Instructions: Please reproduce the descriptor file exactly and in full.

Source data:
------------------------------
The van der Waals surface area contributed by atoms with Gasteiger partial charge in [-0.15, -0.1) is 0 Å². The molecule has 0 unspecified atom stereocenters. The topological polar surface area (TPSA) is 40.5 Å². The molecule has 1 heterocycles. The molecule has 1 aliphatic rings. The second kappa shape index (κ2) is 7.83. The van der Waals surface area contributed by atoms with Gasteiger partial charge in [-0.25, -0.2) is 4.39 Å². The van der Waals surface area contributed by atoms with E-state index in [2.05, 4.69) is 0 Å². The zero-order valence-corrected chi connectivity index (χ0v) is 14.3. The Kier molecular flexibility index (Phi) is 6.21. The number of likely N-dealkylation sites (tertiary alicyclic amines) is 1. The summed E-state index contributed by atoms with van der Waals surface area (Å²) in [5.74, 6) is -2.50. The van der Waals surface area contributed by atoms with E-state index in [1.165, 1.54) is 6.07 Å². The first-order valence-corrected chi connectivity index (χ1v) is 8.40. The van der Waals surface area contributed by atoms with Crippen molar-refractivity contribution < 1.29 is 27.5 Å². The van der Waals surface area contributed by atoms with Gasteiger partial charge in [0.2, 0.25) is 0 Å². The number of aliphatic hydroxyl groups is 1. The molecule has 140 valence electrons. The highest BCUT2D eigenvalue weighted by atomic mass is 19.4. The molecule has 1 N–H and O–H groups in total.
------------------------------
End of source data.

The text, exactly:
The van der Waals surface area contributed by atoms with Gasteiger partial charge in [-0.15, -0.1) is 0 Å². The molecule has 0 unspecified atom stereocenters. The topological polar surface area (TPSA) is 40.5 Å². The molecule has 1 heterocycles. The molecule has 1 aliphatic rings. The second kappa shape index (κ2) is 7.83. The van der Waals surface area contributed by atoms with Gasteiger partial charge in [-0.25, -0.2) is 4.39 Å². The van der Waals surface area contributed by atoms with E-state index in [2.05, 4.69) is 0 Å². The zero-order valence-corrected chi connectivity index (χ0v) is 14.3. The Kier molecular flexibility index (Phi) is 6.21. The number of likely N-dealkylation sites (tertiary alicyclic amines) is 1. The summed E-state index contributed by atoms with van der Waals surface area (Å²) in [5.74, 6) is -2.50. The van der Waals surface area contributed by atoms with E-state index in [1.165, 1.54) is 6.07 Å². The first-order valence-corrected chi connectivity index (χ1v) is 8.40. The van der Waals surface area contributed by atoms with Crippen molar-refractivity contribution < 1.29 is 27.5 Å². The van der Waals surface area contributed by atoms with Gasteiger partial charge in [0.2, 0.25) is 0 Å². The number of aliphatic hydroxyl groups is 1. The molecule has 140 valence electrons. The highest BCUT2D eigenvalue weighted by atomic mass is 19.4. The molecule has 1 N–H and O–H groups in total.